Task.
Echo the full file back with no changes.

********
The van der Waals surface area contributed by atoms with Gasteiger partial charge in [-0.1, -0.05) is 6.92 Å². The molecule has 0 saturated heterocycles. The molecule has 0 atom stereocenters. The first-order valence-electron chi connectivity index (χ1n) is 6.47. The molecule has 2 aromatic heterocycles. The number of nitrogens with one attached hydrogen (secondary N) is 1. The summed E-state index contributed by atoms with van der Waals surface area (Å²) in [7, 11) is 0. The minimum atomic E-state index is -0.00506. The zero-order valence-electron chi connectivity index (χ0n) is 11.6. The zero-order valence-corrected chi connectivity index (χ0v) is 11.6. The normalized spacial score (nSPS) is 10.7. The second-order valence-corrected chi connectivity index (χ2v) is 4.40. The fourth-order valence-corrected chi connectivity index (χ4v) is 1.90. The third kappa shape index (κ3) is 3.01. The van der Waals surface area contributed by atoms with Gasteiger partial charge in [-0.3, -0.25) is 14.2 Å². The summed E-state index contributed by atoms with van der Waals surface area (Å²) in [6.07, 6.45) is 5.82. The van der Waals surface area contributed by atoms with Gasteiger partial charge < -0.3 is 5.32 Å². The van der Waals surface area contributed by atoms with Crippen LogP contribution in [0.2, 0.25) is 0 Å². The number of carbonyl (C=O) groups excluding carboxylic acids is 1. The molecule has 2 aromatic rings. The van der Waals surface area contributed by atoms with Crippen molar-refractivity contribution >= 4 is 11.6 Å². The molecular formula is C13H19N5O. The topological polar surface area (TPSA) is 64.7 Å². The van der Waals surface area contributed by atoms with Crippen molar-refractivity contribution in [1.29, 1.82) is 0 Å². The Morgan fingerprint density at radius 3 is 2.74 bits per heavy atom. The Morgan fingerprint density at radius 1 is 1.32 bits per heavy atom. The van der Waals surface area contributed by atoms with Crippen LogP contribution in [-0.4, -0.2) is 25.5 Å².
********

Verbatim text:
The van der Waals surface area contributed by atoms with Gasteiger partial charge in [-0.1, -0.05) is 6.92 Å². The molecule has 0 saturated heterocycles. The molecule has 0 atom stereocenters. The first-order valence-electron chi connectivity index (χ1n) is 6.47. The molecule has 2 aromatic heterocycles. The number of nitrogens with one attached hydrogen (secondary N) is 1. The summed E-state index contributed by atoms with van der Waals surface area (Å²) in [7, 11) is 0. The minimum atomic E-state index is -0.00506. The zero-order valence-electron chi connectivity index (χ0n) is 11.6. The zero-order valence-corrected chi connectivity index (χ0v) is 11.6. The normalized spacial score (nSPS) is 10.7. The second-order valence-corrected chi connectivity index (χ2v) is 4.40. The fourth-order valence-corrected chi connectivity index (χ4v) is 1.90. The third kappa shape index (κ3) is 3.01. The van der Waals surface area contributed by atoms with Gasteiger partial charge in [-0.3, -0.25) is 14.2 Å². The summed E-state index contributed by atoms with van der Waals surface area (Å²) in [6.07, 6.45) is 5.82. The van der Waals surface area contributed by atoms with Gasteiger partial charge < -0.3 is 5.32 Å². The van der Waals surface area contributed by atoms with Crippen LogP contribution in [0.2, 0.25) is 0 Å². The number of carbonyl (C=O) groups excluding carboxylic acids is 1. The molecule has 2 aromatic rings. The van der Waals surface area contributed by atoms with Crippen molar-refractivity contribution >= 4 is 11.6 Å². The molecular formula is C13H19N5O. The topological polar surface area (TPSA) is 64.7 Å². The van der Waals surface area contributed by atoms with Crippen molar-refractivity contribution in [1.29, 1.82) is 0 Å². The Morgan fingerprint density at radius 3 is 2.74 bits per heavy atom. The Morgan fingerprint density at radius 1 is 1.32 bits per heavy atom. The van der Waals surface area contributed by atoms with Crippen LogP contribution in [-0.4, -0.2) is 25.5 Å².